Most people who book a cruise for the first time (92%) will make their selection based on when they can go and how long they can stay. The second most important factor will be how much it costs. Everything else is dependent on those two items. In 2006, there were 112 different cruise ships operating out of U.S ports transporting about 10 million passengers on some 4,500 cruises. 70% of those 10 million people went to destinations in the Caribbean, and four cruise lines (Carnival, Royal Caribbean, Norwegian and Celebrity- The Big Four) accounted for about 3/4 of passengers.
If you fall into that broad category, your choices will be fewer, but that doesn’t mean you have to settle for something you don’t want. But simply asking “What’s the best ship (or cruise line)?” is kind of like asking “What’s the best beer?”, or “What’s the prettiest color?” The very things that one cruiser likes about a cruise are the things that other cruisers vigorously dislike. The good news is that whatever you do like, there is somebody out there doing a bang-up job providing it.
Generally speaking, the Big Four specialize in the “more-is-better” approach to cruising, while smaller cruise lines focus on more specific areas, such as 5-star quality, small intimate ships, enrichment, etc. Here are some factors you can consider when choosing your cruise.
Size of the Ship.
Here some general observations one can make regarding the size of the ship.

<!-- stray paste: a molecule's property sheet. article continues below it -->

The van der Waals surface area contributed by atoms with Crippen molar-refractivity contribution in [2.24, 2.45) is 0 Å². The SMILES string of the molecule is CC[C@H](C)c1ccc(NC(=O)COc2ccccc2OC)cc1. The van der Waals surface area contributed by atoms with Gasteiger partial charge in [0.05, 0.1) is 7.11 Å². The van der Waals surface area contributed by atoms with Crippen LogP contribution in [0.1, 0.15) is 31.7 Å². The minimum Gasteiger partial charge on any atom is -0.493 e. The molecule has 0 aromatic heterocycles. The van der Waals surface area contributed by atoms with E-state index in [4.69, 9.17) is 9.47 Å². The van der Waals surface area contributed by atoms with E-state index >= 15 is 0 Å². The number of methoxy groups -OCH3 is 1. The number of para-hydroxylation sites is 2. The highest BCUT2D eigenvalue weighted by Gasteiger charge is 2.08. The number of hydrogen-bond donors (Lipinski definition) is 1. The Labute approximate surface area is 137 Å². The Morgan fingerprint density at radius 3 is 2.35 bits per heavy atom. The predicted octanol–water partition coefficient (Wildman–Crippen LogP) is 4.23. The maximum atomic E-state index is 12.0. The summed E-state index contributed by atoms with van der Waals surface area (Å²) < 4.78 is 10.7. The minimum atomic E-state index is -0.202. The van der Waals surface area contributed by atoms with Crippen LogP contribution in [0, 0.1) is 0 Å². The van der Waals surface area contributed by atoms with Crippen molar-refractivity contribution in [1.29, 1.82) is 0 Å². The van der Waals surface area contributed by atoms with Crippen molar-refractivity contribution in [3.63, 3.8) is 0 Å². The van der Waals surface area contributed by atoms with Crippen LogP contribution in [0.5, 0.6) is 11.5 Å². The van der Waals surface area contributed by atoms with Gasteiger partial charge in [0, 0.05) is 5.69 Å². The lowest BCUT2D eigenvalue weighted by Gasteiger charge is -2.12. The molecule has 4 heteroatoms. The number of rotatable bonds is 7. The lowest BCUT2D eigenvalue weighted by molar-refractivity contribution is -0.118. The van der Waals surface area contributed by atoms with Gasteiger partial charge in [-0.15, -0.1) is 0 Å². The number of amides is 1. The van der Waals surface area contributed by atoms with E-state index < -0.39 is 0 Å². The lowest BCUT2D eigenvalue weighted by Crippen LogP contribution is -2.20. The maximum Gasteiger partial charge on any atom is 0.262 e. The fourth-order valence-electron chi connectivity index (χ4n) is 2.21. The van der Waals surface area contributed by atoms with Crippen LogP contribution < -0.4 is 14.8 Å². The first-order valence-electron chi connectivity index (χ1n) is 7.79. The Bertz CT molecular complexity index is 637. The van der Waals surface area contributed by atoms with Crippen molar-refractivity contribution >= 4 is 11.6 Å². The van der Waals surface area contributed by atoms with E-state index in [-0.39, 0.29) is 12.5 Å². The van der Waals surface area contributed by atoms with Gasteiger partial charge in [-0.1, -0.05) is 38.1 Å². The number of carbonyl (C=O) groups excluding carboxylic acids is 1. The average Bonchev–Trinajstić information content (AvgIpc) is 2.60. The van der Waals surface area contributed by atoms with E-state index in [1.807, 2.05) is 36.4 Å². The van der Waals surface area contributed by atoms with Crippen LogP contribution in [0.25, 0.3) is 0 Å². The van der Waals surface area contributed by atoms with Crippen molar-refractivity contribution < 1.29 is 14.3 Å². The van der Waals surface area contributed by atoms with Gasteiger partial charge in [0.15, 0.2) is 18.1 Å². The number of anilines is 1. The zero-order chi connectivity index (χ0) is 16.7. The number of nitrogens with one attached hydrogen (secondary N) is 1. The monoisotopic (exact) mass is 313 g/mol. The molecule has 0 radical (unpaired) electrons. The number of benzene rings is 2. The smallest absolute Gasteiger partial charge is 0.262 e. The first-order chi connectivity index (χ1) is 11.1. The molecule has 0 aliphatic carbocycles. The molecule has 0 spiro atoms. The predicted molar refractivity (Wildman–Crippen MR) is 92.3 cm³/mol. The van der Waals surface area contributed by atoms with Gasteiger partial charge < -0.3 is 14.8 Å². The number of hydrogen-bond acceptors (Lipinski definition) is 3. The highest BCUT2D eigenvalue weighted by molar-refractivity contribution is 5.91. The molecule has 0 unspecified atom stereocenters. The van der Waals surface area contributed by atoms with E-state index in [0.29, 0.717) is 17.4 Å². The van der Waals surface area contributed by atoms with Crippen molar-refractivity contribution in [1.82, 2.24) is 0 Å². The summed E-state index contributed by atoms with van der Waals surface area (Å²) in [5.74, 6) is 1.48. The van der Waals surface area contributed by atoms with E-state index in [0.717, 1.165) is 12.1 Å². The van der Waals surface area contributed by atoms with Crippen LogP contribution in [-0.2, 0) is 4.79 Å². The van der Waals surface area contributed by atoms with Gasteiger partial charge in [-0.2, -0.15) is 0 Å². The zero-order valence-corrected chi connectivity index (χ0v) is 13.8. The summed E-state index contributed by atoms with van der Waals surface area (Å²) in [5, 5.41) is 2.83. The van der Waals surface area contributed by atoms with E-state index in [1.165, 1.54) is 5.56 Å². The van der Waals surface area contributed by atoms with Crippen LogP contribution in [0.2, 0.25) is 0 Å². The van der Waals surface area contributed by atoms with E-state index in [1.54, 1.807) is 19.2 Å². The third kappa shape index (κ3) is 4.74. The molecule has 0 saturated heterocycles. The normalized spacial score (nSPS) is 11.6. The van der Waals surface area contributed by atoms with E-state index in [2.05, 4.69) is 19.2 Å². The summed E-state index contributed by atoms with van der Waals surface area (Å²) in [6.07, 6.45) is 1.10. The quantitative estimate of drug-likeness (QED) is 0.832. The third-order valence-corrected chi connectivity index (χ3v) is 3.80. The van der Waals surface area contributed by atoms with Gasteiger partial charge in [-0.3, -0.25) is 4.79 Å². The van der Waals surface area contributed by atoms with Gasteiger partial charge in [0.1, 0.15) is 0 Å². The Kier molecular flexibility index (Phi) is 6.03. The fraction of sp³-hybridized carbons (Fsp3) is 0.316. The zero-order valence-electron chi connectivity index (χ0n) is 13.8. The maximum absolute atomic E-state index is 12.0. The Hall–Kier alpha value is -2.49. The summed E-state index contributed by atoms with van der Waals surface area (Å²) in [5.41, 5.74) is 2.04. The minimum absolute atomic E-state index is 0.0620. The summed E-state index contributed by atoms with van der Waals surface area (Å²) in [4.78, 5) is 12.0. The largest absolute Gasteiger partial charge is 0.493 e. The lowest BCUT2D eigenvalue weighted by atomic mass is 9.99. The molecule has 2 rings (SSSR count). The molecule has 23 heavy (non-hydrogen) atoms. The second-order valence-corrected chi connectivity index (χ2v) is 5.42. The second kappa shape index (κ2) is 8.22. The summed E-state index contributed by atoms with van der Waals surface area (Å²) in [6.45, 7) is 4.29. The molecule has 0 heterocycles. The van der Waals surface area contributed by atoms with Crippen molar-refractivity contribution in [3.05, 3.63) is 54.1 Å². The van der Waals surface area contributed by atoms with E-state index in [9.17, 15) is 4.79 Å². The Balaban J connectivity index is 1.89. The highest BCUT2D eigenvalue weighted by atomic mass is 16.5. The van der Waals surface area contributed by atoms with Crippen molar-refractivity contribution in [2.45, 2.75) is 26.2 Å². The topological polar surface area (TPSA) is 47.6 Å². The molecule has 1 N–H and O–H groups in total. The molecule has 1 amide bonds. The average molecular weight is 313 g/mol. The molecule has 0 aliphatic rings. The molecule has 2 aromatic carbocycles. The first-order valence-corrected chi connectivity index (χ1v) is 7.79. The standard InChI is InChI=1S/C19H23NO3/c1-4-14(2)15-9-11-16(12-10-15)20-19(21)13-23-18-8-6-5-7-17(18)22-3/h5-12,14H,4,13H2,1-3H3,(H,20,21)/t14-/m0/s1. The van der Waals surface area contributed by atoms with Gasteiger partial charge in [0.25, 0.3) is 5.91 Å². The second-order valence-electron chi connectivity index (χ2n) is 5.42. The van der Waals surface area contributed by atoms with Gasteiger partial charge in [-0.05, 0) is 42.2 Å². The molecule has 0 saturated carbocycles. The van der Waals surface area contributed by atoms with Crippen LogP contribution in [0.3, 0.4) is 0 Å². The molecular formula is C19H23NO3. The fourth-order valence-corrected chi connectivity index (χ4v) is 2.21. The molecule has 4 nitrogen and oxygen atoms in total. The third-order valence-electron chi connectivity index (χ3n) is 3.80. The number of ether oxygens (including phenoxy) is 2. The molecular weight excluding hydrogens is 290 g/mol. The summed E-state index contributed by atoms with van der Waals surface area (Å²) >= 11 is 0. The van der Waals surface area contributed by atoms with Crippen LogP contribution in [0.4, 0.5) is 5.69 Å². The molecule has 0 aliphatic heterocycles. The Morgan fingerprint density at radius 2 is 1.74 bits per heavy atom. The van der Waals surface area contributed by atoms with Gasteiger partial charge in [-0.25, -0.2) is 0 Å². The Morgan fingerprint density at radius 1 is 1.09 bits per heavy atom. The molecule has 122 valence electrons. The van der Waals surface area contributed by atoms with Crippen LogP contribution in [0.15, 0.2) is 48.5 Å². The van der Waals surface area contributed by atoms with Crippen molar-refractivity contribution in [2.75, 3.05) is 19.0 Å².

What the passengers are there for.
The bigger the ship, the greater the attention paid to make sure that the ship-board experience is as unforgettable as possible. This translates into activities, distractions and a festive, socially liberal, fun-and-games atmosphere. If that annoys you, these big ships may rub you the wrong way.
How many people you’ll be traveling with.
The bigger the ship, the more people there will be on it (duh). Generally speaking, families, singles and singles traveling in groups will prefer the non-stop beat of the large ships. On the other hand, if you prefer quiet and don’t like the crush of crowds at poolside or in the dining room, you’ll have much better luck in the smaller ships, especially the ones that hold fewer than 1200 passengers.
The types of ports you will visit.
Big ships go to big ports. Certain ports, such as Roatan, Honduras or Vera Cruz, Mexico, are only available to smaller ships. Sometimes those ports are the very thing that makes the cruise quite special. If the ports of call are at the top of your list of reasons to take a cruise, consider booking passage on smaller ships that have extended itineraries.
Age of the Ship
“Old” is a relative term in the cruise industry, meaning ships that were launched around 1990 or before (15+ years a go). Many of these ships were state-of-the-art at the time and trumpeted the absolute best cruising had to offer. But in the last 15 years, cruise ships have gotten bigger and more extravagant in ways that were unimaginable two decades ago. For more info please visit here:-https://www.movie2uhd.net/ www.saintgenieswholesale.com https://appmee.de/ Allthingschildcare.com https://normzplumbing.co.uk www.cryptoby.com https://normzplumbing.co.uk https://www.distinctworktops.co.uk